Apr 07, 2011 — 5 comments
Christmas is in the air, so don’t be surprised if some of that festive spirit bleeds into your creative psyche and you find yourself wanting to do a portrait project with Christmas lights.
The still life is a genre that has endured over many centuries, from ancient Egyptian tomb paintings and Mediterranean mosaics, to Rennaissance and Impressionist oil paintings, to high-tech digital photography.
What do you get when you combine condensed milk, food coloring, and hydrogen peroxide? No, not your favorite holiday cookie recipe, but rather a stellar way to make cosmic effects.
Here is an article describing how you can get better photos of Christmas lights. I’ve focused on the tree, but these concepts will work for most any lighting display.
Perhaps you’ve tried quite a few times to take a picture of a fast-moving car or motorcycle, and you’ve ended up with just a blurry image. But, behold, here we tell you how to capture an incredible high-speed image outside a studio.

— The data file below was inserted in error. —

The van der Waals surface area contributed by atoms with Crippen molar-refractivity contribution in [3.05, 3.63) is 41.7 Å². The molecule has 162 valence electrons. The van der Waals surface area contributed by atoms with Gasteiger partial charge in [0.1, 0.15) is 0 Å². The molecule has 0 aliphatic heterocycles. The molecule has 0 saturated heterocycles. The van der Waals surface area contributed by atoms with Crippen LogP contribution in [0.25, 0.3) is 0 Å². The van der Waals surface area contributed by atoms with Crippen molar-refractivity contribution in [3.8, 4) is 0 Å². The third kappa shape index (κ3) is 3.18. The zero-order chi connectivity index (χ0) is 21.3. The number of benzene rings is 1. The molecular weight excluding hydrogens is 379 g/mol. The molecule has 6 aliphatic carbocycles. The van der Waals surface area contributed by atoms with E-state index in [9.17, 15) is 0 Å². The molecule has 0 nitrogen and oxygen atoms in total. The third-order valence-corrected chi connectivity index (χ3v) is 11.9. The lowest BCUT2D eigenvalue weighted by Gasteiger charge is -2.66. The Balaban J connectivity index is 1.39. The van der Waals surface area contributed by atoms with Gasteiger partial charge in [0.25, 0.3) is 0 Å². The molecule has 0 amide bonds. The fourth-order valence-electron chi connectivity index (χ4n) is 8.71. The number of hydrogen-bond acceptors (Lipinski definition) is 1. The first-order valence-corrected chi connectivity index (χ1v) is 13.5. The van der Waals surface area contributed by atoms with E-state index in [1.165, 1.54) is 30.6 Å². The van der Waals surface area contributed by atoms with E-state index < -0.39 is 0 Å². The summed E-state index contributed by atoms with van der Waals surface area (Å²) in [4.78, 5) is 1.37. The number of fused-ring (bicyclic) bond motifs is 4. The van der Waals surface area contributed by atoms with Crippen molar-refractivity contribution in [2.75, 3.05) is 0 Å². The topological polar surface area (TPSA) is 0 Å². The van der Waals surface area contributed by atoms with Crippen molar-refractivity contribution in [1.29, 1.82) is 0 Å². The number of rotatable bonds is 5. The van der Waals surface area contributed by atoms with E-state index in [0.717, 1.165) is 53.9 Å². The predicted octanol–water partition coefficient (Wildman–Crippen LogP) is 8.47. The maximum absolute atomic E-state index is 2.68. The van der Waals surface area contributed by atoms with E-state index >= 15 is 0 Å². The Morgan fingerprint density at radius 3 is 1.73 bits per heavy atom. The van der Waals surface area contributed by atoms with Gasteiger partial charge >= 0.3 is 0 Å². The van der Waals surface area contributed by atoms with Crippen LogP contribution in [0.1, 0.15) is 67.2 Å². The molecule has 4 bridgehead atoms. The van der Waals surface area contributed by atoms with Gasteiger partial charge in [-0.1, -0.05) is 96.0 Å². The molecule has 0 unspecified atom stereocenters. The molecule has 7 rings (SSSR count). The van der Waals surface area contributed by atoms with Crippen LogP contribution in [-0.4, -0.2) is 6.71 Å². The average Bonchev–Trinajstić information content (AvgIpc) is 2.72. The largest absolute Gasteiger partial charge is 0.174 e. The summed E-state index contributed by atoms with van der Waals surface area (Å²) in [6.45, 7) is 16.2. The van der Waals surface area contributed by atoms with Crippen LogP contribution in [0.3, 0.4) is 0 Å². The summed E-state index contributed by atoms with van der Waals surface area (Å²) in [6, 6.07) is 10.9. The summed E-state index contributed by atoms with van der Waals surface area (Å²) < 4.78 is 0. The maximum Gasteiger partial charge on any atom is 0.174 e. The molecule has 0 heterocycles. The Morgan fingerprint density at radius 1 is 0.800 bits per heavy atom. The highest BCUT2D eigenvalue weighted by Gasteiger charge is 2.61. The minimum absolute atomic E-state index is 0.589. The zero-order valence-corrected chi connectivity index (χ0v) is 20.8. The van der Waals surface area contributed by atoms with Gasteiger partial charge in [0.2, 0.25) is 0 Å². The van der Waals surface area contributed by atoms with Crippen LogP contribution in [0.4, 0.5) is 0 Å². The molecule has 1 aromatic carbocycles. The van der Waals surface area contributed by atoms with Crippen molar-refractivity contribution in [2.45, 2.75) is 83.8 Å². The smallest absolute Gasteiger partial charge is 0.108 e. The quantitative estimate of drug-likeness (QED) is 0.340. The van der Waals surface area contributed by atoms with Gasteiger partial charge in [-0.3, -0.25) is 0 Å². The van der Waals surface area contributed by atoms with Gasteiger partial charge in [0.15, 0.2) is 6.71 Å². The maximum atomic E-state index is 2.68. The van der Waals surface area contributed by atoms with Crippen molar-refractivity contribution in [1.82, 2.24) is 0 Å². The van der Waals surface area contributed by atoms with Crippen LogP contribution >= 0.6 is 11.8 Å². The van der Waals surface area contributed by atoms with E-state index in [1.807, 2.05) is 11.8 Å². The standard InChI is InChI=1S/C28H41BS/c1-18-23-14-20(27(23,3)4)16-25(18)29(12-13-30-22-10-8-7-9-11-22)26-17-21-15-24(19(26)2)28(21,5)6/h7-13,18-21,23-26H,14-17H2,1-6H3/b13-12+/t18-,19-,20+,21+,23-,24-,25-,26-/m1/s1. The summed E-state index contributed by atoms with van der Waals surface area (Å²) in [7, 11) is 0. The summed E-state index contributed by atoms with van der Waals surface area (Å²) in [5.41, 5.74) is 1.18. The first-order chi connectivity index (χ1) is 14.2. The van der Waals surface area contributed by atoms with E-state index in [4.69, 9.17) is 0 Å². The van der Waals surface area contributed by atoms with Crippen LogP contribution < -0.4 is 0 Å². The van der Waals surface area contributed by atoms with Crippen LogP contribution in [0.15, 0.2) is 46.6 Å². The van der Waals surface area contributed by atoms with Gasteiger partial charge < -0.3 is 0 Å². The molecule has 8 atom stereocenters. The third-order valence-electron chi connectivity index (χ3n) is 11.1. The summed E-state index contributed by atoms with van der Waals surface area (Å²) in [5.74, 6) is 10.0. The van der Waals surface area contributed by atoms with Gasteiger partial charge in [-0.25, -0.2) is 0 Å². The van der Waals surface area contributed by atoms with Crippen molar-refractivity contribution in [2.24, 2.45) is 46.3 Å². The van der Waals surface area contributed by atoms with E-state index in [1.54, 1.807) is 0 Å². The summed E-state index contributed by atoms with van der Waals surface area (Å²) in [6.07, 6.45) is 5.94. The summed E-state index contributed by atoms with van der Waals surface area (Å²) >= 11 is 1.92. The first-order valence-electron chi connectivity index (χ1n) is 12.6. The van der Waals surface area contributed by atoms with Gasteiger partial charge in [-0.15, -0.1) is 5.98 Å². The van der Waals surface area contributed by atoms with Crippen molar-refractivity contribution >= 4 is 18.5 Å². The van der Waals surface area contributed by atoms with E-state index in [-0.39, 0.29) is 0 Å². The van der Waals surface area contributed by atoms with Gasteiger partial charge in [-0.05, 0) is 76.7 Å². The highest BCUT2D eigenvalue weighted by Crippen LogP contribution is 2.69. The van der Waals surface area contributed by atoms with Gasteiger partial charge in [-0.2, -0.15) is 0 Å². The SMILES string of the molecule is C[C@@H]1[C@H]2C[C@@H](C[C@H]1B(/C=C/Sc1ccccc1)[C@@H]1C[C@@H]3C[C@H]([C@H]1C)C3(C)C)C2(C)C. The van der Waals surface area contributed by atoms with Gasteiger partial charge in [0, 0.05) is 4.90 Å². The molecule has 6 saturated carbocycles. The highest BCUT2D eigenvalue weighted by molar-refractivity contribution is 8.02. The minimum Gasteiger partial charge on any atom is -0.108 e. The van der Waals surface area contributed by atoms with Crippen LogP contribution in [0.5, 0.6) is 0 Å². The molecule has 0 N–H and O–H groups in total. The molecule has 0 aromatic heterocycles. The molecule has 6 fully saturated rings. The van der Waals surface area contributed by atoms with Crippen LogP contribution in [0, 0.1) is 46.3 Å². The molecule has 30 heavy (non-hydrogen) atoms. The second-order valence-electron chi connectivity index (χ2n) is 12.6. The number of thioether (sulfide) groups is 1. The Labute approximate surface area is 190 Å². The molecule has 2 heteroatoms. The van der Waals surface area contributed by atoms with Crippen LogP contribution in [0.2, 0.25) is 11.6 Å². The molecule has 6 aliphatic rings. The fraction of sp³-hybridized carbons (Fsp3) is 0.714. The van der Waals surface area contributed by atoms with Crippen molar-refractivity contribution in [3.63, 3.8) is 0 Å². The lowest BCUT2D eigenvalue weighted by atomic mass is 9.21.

Nowadays, most couples don’t just want the formal shots at their weddings. Frequently, they’ll ask for ‘reportage’ shots, by which they mean more candid shots of themselves and the guests enjoying themselves without being lined up for the camera.
Ever wonder why sometimes, what you see in person and what your camera renders as an image are two entirely different things? If you’re like most of us, chances are that you’ve been frustrated a time or two by the sheer difficulty of recreating a scene with the camera.
Nature is amazing–and it’s possible to discover so much about the natural world with macro photography. Photographer Thomas Shahan explains that “with relatively modest inexpensive equipment, you can share with others things they previously would not have been able to see with their own eyes.”
Aaron Nace offers us another great tutorial that is incredibly helpful. It’s actually possible to create natural-looking snow from scratch in Photoshop. And, it’s easy; you just need to make a custom brush and use some blurring methods.
We see a stunning portrait—maybe hanging on a wall somewhere—and we think, “Wow! My work doesn’t look like THAT!” Then we run out and spend thousands of dollars buying the latest equipment, books on photography lighting techniques, and so on.
Help us out! More and more tutorials are submitted to Good-Tutorials each day. We could use your help with finding good tutorials. Mind lending a hand?